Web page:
Fragility fractures in men with idiopathic osteoporosis are associated with undermineralization of the bone matrix without evidence of increased bone turnover.
ABSTRACT The pathogenesis of primary osteoporosis in younger individuals is still elusive. An important determinant of the biomechanical competence of bone is its material quality. In this retrospective study we evaluated bone material quality based on quantitative backscattered electron imaging to assess bone mineralization density distribution (BMDD) in bone biopsies of 25 male patients (aged 18-61 years) who sustained fragility fractures but were otherwise healthy. BMDD of cancellous bone was compared with previously established adult reference data. Complementary information was obtained by bone histomorphometry. The histomorphometric results showed a paucity of osteoblasts and osteoclasts on the bone surface in the majority of patients. BMDD revealed a significant shift to lower mineralization densities for cancellous bone values: CaMean (weighted mean Ca content, -5.9%), CaPeak (mode of the BMDD, -5.6%), and CaHigh (portion of fully mineralized bone, -76.8%) were decreased compared to normative reference; CaWidth (heterogeneity in mineralization, +18.5%) and CaLow (portion of low mineralized bone, +68.8; all P < 0.001) were significantly increased. The shift toward lower mineral content in the bone matrix in combination with reduced indices of bone formation and bone resorption suggests an inherent mineralization defect leading to undermineralized bone matrix, which might contribute to the susceptibility to fragility fractures of the patients. The alteration in bone material might be related to osteoblastic dysfunction and seems fundamentally different from that in high bone turnover osteoporosis with a negative bone balance.
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ABSTRACT: Bone is a complex and structured material; its mechanical behavior results from an interaction between the properties of each level of its structural hierarchy. The degree of mineralization of bone (bone density measured at tissue level) and the characteristics of the mineral deposited (apatite crystals) are major determinants of bone strength. Bone remodeling activity acts as a regulator of the degree of mineralization and of the distribution of mineral at the tissue level, directly impacting bone mechanical properties. Recent findings have highlighted the need to understand the underlying process occurring at the nanostructure level that may be independent of bone remodeling itself. A more global comprehension of bone qualities will need further works designed to characterize what are the consequences on whole bone strength of changes at nano- or microstructure levels relative to each other.Osteoporosis International 12/2012; · 4.58 Impact Factor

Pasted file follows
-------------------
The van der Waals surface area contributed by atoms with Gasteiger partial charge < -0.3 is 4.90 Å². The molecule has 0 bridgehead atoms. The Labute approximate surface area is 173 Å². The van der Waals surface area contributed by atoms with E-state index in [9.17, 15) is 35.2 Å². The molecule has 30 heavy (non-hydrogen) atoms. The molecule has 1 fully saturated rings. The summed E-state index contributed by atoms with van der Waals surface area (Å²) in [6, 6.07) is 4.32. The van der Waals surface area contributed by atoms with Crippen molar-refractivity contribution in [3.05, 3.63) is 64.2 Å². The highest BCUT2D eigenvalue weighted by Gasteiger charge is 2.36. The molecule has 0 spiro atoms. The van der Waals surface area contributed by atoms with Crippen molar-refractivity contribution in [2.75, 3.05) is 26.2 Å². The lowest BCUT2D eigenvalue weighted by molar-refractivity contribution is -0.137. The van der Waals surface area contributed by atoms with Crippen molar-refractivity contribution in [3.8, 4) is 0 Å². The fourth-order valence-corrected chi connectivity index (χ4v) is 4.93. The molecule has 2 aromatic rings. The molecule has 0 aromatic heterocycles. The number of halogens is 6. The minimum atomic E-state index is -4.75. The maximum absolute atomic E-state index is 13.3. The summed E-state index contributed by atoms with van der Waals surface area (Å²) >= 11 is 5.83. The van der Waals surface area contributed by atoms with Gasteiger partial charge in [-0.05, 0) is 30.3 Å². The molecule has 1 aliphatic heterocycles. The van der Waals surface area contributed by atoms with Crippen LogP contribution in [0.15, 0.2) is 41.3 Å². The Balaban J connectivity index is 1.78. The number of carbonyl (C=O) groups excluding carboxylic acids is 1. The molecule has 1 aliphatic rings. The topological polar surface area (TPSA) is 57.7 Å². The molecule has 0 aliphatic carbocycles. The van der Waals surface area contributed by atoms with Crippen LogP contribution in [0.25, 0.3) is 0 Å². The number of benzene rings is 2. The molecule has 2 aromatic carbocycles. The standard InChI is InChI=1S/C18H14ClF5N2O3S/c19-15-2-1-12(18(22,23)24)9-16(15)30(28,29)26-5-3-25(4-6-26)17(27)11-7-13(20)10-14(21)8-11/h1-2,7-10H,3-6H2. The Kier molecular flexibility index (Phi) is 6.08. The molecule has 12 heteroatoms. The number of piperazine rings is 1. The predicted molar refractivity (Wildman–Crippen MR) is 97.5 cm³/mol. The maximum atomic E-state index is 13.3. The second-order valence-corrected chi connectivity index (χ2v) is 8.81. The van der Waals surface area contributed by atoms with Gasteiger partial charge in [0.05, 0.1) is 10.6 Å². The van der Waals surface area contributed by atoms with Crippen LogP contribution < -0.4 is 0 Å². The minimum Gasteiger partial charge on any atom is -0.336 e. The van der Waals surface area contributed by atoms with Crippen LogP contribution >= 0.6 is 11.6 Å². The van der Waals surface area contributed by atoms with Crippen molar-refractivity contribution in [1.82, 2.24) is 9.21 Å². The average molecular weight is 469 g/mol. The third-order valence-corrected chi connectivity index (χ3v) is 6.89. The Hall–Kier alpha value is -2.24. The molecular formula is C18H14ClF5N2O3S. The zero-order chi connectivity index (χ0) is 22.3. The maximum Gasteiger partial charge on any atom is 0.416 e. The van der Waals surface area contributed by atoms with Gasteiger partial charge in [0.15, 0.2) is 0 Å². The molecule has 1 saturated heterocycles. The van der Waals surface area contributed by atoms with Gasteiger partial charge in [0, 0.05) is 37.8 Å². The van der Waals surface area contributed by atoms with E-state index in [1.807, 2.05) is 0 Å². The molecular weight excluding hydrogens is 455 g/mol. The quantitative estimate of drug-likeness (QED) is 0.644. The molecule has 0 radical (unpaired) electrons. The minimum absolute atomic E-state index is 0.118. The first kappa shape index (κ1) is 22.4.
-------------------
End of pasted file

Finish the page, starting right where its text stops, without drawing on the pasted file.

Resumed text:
Article: Human bone material characterization: integrated imaging surface investigation of male fragility fractures.[show abstract] [hide abstract]
ABSTRACT: The interrelation of calcium and phosphorus was evaluated as a function of bone material quality in femoral heads from male fragility fracture patients via surface analytical imaging as well as scanning microscopy techniques. A link between fragility fractures and increased calcium to phosphorus ratio was observed despite normal mineralization density distribution. Bone fragility in men has been recently recognized as a public health issue, but little attention has been devoted to bone material quality and the possible efficacy in fracture risk prevention. Clinical routine fracture risk estimations do not consider the quality of the mineralized matrix and the critical role played by the different chemical components that are present. This study uses a combination of different imaging and analytical techniques to gain insights into both the spatial distribution and the relationship of phosphorus and calcium in bone. X-ray photoelectron spectroscopy and time-of-flight secondary ion mass spectrometry imaging techniques were used to investigate the relationship between calcium and phosphorus in un-embedded human femoral head specimens from fragility fracture patients and non-fracture age-matched controls. The inclusion of the bone mineral density distribution via backscattered scanning electron microscopy provides information about the mineralization status between the groups. A link between fragility fracture and increased calcium and decreased phosphorus in the femoral head was observed despite normal mineralization density distribution. Results exhibited significantly increased calcium to phosphorus ratio in the fragility fracture group, whereas the non-fracture control group ratio was in agreement with the literature value of 1.66 M ratio in mature bone. Our results highlight the potential importance of the relationship between calcium and phosphorus, especially in areas of new bone formation, when estimating fracture risk of the femoral head. The determination of calcium and phosphorus fractions in bone mineral density measurements may hold the key to better fracture risk assessment as well as more targeted therapies.Osteoporosis International 06/2011; 23(4):1297-309. · 4.58 Impact Factor